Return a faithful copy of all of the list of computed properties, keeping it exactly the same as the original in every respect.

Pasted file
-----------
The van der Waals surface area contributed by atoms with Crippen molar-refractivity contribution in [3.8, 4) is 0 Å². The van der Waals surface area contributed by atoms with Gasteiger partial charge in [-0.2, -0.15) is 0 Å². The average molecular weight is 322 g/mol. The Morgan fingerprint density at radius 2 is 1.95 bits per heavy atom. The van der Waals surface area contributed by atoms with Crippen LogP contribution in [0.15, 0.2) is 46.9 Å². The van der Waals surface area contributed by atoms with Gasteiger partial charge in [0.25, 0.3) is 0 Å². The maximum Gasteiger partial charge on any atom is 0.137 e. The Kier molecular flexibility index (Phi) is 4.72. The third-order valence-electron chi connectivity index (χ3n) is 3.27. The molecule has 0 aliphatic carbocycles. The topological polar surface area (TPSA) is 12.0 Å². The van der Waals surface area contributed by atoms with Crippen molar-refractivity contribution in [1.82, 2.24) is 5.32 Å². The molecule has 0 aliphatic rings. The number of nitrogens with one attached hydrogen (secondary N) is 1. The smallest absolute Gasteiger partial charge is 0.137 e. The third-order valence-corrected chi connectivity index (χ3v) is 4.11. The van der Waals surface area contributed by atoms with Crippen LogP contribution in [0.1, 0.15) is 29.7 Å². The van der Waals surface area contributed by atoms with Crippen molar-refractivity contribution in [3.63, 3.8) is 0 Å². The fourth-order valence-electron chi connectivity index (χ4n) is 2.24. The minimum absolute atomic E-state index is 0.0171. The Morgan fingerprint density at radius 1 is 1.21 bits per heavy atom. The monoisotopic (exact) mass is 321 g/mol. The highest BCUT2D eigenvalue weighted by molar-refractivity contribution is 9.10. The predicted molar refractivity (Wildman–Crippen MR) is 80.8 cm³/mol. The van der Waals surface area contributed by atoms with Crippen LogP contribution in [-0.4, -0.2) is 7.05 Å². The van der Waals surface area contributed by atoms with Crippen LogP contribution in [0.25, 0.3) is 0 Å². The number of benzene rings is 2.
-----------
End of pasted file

The van der Waals surface area contributed by atoms with Crippen molar-refractivity contribution in [3.8, 4) is 0 Å². The van der Waals surface area contributed by atoms with Gasteiger partial charge in [-0.2, -0.15) is 0 Å². The average molecular weight is 322 g/mol. The Morgan fingerprint density at radius 2 is 1.95 bits per heavy atom. The van der Waals surface area contributed by atoms with Crippen LogP contribution in [0.15, 0.2) is 46.9 Å². The van der Waals surface area contributed by atoms with Gasteiger partial charge in [0.25, 0.3) is 0 Å². The maximum Gasteiger partial charge on any atom is 0.137 e. The Kier molecular flexibility index (Phi) is 4.72. The third-order valence-electron chi connectivity index (χ3n) is 3.27. The molecule has 0 aliphatic carbocycles. The topological polar surface area (TPSA) is 12.0 Å². The van der Waals surface area contributed by atoms with Crippen molar-refractivity contribution in [1.82, 2.24) is 5.32 Å². The molecule has 0 aliphatic rings. The number of nitrogens with one attached hydrogen (secondary N) is 1. The smallest absolute Gasteiger partial charge is 0.137 e. The third-order valence-corrected chi connectivity index (χ3v) is 4.11. The van der Waals surface area contributed by atoms with Crippen LogP contribution in [0.1, 0.15) is 29.7 Å². The van der Waals surface area contributed by atoms with Crippen molar-refractivity contribution in [3.63, 3.8) is 0 Å². The fourth-order valence-electron chi connectivity index (χ4n) is 2.24. The minimum absolute atomic E-state index is 0.0171. The Morgan fingerprint density at radius 1 is 1.21 bits per heavy atom. The monoisotopic (exact) mass is 321 g/mol. The highest BCUT2D eigenvalue weighted by molar-refractivity contribution is 9.10. The predicted molar refractivity (Wildman–Crippen MR) is 80.8 cm³/mol. The van der Waals surface area contributed by atoms with Crippen LogP contribution in [-0.4, -0.2) is 7.05 Å². The van der Waals surface area contributed by atoms with Crippen LogP contribution in [0.25, 0.3) is 0 Å². The number of benzene rings is 2.